Langley’s Franke a Force at the Net

Langley’s Franke a Force at the Net

Wake Forest commit leads Saxons to win.

“She’s a great leader, she’s a great player, she’s so pleasant to teach and coach.” —Langley head coach Susan Shifflett


Langley junior Olivia Franke is committed to play volleyball at Wake Forest University.

Olivia Franke stepped up to serve early in the fourth set of a recent Liberty District match against South Lakes with a chance to extend Langley’s lead.

Instead, the 6-foot-4 Saxon middle hitter smashed the ball into the back of teammate Kylie Allen’s head, giving a point to the Seahawks.

Franke apologized to Allen before heading to the bench, where she received a ribbing that included a reference to her older sister, former Saxon standout Allison Franke.

“She hasn’t done that since she was a freshman,” Langley head coach Susan Shifflett said. “Her sister used to give her crap about that, so I told her, I’m calling your sister and letting her know what you just did.”

Olivia Franke’s service error provided the Langley volleyball team with a moment of humor during Thursday’s match. Unfortunately for South Lakes, Franke also provided the Saxons with plenty of points.

FRANKE was a dominant force at the net, totaling 16 kills and four blocks and the Saxons defeated the Seahawks 3-1 (26-24, 18-25, 25-18, 25-21) on Sept. 20 at South Lakes High School.

Langley graduated six seniors from last year’s 6A state championship-winning team, including setter Elena Shklyar, the 2017 VHSL state Player of the Year, who now leads Michigan State in assists as a freshman. Also gone is Franke’s sister, Allison, a first-team all-state selection who now plays for Franklin & Marshall College.

The Saxons, however, do return the younger Franke, a Wake Forest commit who was a first-team all-state selection as a sophomore. No. 13 is an imposing ball-striker who can help lead Langley while the 2018 team discovers its identity.

“As a freshman, she came in outstanding,” Shifflett said. “In the state finals last year, Elena got her the ball, but Olivia finished it. … She’s a great kid. She’s a great leader, she’s a great player, she’s so pleasant to teach and coach.”

Against South Lakes, Franke helped Langley navigate through a match that Shifflett called “ugly.” After the teams split the first two sets, Franke produced two kills, four blocks and an ace in the third set, giving the Saxons a 25-18 win and control of the match.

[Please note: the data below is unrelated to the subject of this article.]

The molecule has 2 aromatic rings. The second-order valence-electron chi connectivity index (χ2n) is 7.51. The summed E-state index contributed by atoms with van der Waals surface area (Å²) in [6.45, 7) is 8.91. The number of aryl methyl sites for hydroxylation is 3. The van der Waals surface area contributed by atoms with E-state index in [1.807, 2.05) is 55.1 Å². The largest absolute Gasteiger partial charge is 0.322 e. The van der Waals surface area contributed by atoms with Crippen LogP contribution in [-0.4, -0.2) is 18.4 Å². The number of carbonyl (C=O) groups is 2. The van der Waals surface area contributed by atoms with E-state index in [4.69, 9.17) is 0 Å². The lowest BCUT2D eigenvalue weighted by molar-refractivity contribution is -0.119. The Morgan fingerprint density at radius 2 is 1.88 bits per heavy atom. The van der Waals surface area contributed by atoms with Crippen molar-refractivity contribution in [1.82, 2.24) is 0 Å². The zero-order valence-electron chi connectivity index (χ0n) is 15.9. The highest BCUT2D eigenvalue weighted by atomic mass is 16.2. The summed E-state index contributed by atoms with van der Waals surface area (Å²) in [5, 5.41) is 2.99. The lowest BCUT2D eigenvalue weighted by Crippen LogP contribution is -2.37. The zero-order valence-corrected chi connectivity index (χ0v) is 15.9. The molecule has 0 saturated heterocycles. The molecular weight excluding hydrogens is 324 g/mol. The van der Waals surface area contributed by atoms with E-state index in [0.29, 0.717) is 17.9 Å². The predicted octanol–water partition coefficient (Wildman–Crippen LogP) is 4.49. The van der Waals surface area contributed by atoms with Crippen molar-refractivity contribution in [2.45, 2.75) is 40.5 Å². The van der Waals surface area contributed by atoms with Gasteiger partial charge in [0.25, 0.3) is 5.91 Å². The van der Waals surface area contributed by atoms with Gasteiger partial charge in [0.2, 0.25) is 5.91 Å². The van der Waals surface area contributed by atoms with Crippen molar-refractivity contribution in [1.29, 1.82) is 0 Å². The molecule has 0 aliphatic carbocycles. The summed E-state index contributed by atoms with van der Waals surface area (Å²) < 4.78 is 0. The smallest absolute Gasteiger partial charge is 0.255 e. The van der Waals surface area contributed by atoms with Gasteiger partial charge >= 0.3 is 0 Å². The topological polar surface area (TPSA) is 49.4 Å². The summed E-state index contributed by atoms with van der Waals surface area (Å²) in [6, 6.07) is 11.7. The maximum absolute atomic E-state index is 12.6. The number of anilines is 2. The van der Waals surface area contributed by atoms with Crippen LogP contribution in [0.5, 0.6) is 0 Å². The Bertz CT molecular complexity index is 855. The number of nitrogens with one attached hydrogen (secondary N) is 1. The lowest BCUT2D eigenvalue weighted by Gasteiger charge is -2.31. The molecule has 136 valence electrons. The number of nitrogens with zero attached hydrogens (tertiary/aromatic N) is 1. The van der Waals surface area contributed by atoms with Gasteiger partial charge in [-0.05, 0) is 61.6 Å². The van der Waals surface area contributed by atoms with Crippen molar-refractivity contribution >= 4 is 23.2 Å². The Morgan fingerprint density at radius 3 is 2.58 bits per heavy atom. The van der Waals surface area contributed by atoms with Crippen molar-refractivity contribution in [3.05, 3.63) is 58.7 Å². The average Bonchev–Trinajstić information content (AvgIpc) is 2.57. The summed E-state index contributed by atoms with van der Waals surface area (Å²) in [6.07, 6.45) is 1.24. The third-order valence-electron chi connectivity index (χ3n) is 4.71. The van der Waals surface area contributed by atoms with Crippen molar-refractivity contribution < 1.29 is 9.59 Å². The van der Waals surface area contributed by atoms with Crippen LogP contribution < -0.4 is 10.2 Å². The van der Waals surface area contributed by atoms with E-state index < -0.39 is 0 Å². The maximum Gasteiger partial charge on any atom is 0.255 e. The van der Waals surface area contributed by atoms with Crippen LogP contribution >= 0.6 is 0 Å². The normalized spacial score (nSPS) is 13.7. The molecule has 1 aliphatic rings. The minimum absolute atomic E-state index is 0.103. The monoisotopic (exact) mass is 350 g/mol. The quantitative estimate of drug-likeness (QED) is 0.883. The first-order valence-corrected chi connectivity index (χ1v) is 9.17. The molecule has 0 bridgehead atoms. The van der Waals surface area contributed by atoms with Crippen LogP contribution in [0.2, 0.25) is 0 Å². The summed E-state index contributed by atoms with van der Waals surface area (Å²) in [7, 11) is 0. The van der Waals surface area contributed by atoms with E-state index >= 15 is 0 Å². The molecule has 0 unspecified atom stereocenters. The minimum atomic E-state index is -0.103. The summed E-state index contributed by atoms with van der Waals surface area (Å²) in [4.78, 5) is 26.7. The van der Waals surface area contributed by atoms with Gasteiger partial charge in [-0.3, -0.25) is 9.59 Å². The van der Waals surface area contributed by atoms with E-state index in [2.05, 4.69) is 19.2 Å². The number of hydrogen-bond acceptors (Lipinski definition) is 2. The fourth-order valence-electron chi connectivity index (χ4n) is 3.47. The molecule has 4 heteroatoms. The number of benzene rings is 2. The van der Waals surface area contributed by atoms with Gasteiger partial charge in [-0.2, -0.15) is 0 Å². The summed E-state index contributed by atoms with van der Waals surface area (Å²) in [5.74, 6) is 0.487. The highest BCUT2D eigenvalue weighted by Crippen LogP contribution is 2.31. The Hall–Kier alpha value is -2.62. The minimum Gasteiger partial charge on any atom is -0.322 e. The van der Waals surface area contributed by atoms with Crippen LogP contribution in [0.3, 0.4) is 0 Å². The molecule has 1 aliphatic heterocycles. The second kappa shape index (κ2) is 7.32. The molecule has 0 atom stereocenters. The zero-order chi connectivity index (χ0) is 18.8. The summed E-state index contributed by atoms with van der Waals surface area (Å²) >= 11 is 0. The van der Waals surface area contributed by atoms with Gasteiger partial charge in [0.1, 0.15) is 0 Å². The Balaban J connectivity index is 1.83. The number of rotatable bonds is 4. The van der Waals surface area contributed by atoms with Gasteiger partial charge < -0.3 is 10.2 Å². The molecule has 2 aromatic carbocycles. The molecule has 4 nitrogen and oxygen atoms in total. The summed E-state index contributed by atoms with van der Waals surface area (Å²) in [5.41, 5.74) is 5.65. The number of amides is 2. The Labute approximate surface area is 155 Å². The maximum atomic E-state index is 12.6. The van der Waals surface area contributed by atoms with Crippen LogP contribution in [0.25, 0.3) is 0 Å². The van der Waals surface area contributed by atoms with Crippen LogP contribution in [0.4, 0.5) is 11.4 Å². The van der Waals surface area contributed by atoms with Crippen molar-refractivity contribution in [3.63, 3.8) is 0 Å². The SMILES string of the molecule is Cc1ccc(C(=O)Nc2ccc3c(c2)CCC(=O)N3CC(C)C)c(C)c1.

“She’s smart,” Shifflett said. “She understands the game, she studies the game. She knows when she has to go, she knows when to ease off. She sees the court, she’s just a really smart volleyball player.”

Opponents can experience joyful moments if able to find success against the talented and towering Saxon.

South Lakes sophomore middle Brianna Scott, whose primary sport is basketball, blocked Franke during Thursday's match.

“It gave me inspiration because if I can block her, then I can probably block anybody,” Scott said when asked how it felt to block a Division I-level player. “She’s a really good hitter. It felt really nice to block her.”

When talking about her role on the team, Franke said the Saxons look to seniors for leadership, but said she hopes to help younger players build confidence.

“I hope to step up, also, as a junior,” Franke said, “just to our freshmen, specifically, so they know they that they are just as important on the court and they can do just as well as any other senior or junior on the court.”

Against South Lakes, four of Franke’s teammates finished with at least four kills. Freshman Helena Swaak and senior Hailey Chapman each had six kills, sophomore outside hitter Allen totaled five and senior captain Jackson Friedman added four.

Junior setter Stephanie Liu finished with four aces.

ON SATURDAY, Langley lost to Robinson, 3-2, and defeated Briar Woods, 3-1, moving the Saxons’ record to 10-4.

Langley will travel to face Yorktown at 7 p.m. on Thursday, Sept. 27.

“The whole chemistry is totally new and they are still trying to get used to each other,” Shifflett said. “We have communication issues on the court because they’re not used to playing with each other. It’s just one step at a time. They’re trying to live up to last year and they’re a different team. … We’re a good team, but we’re a different team. Once they find their identity and they’re comfortable with the identity, they’ll be fine.”